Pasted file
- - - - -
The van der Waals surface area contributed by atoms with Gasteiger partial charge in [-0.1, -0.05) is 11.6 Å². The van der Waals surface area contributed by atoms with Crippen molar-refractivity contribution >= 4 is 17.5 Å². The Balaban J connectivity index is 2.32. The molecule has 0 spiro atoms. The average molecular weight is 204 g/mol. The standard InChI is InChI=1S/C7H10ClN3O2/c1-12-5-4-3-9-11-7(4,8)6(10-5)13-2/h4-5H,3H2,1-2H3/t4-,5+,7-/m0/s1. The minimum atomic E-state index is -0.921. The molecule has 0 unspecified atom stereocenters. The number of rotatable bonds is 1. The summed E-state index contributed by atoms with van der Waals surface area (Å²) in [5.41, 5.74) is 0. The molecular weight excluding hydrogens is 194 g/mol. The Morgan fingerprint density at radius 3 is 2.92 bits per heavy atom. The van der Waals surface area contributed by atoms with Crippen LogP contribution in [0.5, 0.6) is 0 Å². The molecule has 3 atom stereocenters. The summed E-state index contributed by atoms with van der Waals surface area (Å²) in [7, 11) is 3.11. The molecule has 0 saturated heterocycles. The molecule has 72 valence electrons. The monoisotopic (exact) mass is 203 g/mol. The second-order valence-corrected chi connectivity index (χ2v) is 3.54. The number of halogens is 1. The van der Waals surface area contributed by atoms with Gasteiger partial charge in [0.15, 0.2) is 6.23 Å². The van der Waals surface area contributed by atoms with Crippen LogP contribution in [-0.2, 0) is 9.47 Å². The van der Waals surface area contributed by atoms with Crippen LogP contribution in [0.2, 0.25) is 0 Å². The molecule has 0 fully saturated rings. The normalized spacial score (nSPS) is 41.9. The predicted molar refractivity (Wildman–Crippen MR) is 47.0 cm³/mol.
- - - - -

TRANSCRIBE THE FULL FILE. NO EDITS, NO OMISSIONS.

The van der Waals surface area contributed by atoms with Gasteiger partial charge in [-0.1, -0.05) is 11.6 Å². The van der Waals surface area contributed by atoms with Crippen molar-refractivity contribution >= 4 is 17.5 Å². The Balaban J connectivity index is 2.32. The molecule has 0 spiro atoms. The average molecular weight is 204 g/mol. The standard InChI is InChI=1S/C7H10ClN3O2/c1-12-5-4-3-9-11-7(4,8)6(10-5)13-2/h4-5H,3H2,1-2H3/t4-,5+,7-/m0/s1. The minimum atomic E-state index is -0.921. The molecule has 0 unspecified atom stereocenters. The number of rotatable bonds is 1. The summed E-state index contributed by atoms with van der Waals surface area (Å²) in [5.41, 5.74) is 0. The molecular weight excluding hydrogens is 194 g/mol. The Morgan fingerprint density at radius 3 is 2.92 bits per heavy atom. The van der Waals surface area contributed by atoms with Crippen LogP contribution in [0.5, 0.6) is 0 Å². The molecule has 3 atom stereocenters. The summed E-state index contributed by atoms with van der Waals surface area (Å²) in [7, 11) is 3.11. The molecule has 0 saturated heterocycles. The molecule has 72 valence electrons. The monoisotopic (exact) mass is 203 g/mol. The second-order valence-corrected chi connectivity index (χ2v) is 3.54. The number of halogens is 1. The van der Waals surface area contributed by atoms with Gasteiger partial charge in [0.15, 0.2) is 6.23 Å². The van der Waals surface area contributed by atoms with Crippen LogP contribution in [-0.2, 0) is 9.47 Å². The van der Waals surface area contributed by atoms with Crippen LogP contribution in [0.2, 0.25) is 0 Å². The molecule has 0 fully saturated rings. The normalized spacial score (nSPS) is 41.9. The predicted molar refractivity (Wildman–Crippen MR) is 47.0 cm³/mol.